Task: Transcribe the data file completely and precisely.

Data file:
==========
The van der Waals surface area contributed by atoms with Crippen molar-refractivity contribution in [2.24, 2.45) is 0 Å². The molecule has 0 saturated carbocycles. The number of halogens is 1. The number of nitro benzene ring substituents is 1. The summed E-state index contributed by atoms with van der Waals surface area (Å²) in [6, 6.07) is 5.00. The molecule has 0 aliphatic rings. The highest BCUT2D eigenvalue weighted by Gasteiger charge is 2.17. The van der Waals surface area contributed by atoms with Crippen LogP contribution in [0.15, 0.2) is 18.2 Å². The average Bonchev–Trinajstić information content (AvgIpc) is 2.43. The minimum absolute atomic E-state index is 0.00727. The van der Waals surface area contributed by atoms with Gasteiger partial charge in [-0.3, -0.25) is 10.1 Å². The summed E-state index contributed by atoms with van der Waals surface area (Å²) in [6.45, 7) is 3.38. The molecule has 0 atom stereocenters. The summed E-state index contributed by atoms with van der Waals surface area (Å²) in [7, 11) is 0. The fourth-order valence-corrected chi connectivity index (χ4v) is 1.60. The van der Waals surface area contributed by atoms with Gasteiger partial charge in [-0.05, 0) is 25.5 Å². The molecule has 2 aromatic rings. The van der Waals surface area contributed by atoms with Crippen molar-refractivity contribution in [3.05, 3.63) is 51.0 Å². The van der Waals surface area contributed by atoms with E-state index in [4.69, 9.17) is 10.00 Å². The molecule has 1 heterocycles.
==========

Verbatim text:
The van der Waals surface area contributed by atoms with Crippen molar-refractivity contribution in [2.24, 2.45) is 0 Å². The molecule has 0 saturated carbocycles. The number of halogens is 1. The number of nitro benzene ring substituents is 1. The summed E-state index contributed by atoms with van der Waals surface area (Å²) in [6, 6.07) is 5.00. The molecule has 0 aliphatic rings. The highest BCUT2D eigenvalue weighted by Gasteiger charge is 2.17. The van der Waals surface area contributed by atoms with Crippen LogP contribution in [0.15, 0.2) is 18.2 Å². The average Bonchev–Trinajstić information content (AvgIpc) is 2.43. The minimum absolute atomic E-state index is 0.00727. The van der Waals surface area contributed by atoms with Gasteiger partial charge in [-0.3, -0.25) is 10.1 Å². The summed E-state index contributed by atoms with van der Waals surface area (Å²) in [6.45, 7) is 3.38. The molecule has 0 atom stereocenters. The summed E-state index contributed by atoms with van der Waals surface area (Å²) in [7, 11) is 0. The fourth-order valence-corrected chi connectivity index (χ4v) is 1.60. The van der Waals surface area contributed by atoms with Gasteiger partial charge in [-0.05, 0) is 25.5 Å². The molecule has 2 aromatic rings. The van der Waals surface area contributed by atoms with Crippen molar-refractivity contribution in [3.05, 3.63) is 51.0 Å². The van der Waals surface area contributed by atoms with E-state index in [4.69, 9.17) is 10.00 Å². The molecule has 1 heterocycles.